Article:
Radical feminists hate sex work. They see it through a lens of complete and overwhelming oppression. There is little room for shades of meaning and for them it is clear – prostitution must be eliminated and those imprisoned by the system of male sexual right must be rescued if women are to enjoy equal rights and full empowerment. This is a key aspect of the dismantling of patriarchy that is their goal.
Radical feminism has also come to understand transgender people (especially m2f) in a similar way. Their position questions the authenticity of individuals, the acceptance of gender stereotypes perceived in the transgender experience and the harm of body modification often entailed in realignment procedures. Radical feminists also want transgender women excluded from female only spaces, such as women’s circles and feminist conferences. They often see transgender women as those who parody ‘real’ women and in the process, make them unsafe. Both of these views have been subject to challenge and debate among the feminist and queer communities.
And yet, it is impossible to completely dismiss the radical feminist agenda, especially in the context of the creation of knowledge about the wide-ranging negative impacts of patriarchy. Radical feminism has a provided keen insight into the systemic nature of the oppression of women, revealing deep cultural harms and interlocking structures that keep women down. My understanding has been greatly expanded, in part due to the research and thinking of those in the radical feminist movement, especially from the heady days of the 1970’s.
But my heart is elsewhere, and it is with sex workers and trans people in their quest for justice, rights and respect. Which is why I took a great deal of interest in the online discussion that Kimberly Dark (and friends) had recently. A Facebook friend, Dark’s posts are intellectually expansive, which is an impressive achievement, given the narrow thread of conversation that typifies sites such as FB. And these words have been haunting me.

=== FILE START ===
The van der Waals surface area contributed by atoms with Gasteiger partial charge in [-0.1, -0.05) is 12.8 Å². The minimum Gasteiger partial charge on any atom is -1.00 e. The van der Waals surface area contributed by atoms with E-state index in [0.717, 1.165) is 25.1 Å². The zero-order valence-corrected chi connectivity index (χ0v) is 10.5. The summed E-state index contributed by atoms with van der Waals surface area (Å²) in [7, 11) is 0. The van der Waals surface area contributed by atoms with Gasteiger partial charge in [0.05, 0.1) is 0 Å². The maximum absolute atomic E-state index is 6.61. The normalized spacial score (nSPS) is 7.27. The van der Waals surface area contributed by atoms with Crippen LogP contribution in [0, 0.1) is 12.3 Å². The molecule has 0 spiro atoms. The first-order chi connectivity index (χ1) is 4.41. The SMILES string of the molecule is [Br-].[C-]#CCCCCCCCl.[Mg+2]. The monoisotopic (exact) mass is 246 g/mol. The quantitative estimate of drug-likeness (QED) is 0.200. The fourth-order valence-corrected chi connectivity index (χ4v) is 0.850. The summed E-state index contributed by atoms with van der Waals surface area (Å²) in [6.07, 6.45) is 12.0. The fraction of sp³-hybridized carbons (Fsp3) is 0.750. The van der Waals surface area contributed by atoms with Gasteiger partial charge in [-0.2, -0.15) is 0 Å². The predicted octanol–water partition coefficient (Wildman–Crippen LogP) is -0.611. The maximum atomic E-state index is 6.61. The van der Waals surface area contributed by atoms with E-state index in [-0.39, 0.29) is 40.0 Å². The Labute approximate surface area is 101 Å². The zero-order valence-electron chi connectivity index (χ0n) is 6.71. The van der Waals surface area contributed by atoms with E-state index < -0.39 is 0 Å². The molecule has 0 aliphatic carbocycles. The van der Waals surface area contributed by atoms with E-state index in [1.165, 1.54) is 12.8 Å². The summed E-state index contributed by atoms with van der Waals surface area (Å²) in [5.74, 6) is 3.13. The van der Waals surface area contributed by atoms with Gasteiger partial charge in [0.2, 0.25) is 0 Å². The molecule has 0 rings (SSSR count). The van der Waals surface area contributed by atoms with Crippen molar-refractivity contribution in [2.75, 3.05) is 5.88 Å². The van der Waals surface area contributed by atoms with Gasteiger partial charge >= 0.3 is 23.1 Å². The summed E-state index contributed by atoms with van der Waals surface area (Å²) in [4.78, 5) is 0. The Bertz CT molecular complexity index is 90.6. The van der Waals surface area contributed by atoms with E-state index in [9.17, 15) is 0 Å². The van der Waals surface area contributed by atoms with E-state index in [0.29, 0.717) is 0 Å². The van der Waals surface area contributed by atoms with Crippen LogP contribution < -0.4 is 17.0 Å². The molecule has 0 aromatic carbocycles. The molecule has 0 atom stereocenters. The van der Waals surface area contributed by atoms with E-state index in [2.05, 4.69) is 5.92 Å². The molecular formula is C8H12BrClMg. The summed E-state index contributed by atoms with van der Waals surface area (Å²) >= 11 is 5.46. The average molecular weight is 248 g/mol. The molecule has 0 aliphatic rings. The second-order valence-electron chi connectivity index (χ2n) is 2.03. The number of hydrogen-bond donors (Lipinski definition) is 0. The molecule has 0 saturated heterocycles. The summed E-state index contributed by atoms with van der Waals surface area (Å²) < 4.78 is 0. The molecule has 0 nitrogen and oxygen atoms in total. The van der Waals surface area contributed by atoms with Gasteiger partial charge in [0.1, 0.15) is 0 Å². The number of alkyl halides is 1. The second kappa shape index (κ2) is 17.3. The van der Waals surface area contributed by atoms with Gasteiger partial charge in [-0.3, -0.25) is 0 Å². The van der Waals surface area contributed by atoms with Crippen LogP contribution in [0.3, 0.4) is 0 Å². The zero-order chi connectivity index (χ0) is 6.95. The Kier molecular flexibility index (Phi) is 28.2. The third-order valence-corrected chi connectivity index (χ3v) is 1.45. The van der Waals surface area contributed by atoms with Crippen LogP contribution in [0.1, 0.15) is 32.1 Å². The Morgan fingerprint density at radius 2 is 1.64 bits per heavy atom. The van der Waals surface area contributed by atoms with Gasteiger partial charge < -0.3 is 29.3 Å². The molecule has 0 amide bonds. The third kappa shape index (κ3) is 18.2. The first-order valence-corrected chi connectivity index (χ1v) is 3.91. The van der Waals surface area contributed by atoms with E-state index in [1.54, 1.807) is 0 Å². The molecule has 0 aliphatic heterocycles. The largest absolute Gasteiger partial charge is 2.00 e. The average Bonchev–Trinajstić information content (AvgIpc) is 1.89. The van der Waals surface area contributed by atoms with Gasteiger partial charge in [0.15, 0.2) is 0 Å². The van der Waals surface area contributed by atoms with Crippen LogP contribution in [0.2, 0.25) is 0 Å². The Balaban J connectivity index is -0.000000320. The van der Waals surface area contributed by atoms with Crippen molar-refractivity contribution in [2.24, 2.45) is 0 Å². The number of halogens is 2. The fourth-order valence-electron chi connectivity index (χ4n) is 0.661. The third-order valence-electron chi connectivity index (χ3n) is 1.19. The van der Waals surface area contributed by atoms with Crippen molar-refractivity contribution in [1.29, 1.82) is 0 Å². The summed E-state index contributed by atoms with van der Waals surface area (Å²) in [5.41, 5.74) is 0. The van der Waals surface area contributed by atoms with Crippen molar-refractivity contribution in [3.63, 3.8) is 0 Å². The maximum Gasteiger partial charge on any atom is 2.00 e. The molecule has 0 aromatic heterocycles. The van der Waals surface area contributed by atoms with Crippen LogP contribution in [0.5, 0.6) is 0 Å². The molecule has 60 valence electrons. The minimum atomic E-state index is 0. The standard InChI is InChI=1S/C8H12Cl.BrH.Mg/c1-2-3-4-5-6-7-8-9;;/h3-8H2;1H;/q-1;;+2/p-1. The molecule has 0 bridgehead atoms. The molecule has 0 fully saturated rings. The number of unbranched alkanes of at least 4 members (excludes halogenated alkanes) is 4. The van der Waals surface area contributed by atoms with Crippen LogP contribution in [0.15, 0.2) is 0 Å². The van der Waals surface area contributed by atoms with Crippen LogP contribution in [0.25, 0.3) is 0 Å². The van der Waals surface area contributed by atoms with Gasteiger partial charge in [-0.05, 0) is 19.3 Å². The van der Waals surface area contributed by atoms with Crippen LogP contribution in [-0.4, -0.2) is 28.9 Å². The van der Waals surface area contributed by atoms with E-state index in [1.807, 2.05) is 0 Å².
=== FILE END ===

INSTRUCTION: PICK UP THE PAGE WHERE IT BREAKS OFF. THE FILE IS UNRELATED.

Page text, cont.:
I’m tired of how social justice movements bring people to consciousness by teaching them the words and phrases du jour, what to enjoy and what to disdain – rather than teaching them to be bold thinkers, question-askers, system-challengers and self-seekers.
And these words:
People who have identities that are bridges between opposed communities have privilege. Like me: I do a lot of speaking to rich white Republican cismales these days – a place where my radical transman identity wouldn’t be were it not for class, educational, and passing privilege.
I think about this general issue a lot (ie, how to bridge, when you have the capacity to act in that way). I find people respond well to respect, and humility. Curious questioning that demonstrates listening … I sometimes also tell my own story, of how I evolved as a human being from being a conservative, pro-life identifying, somewhat homophobic 18 year old by people not writing me off.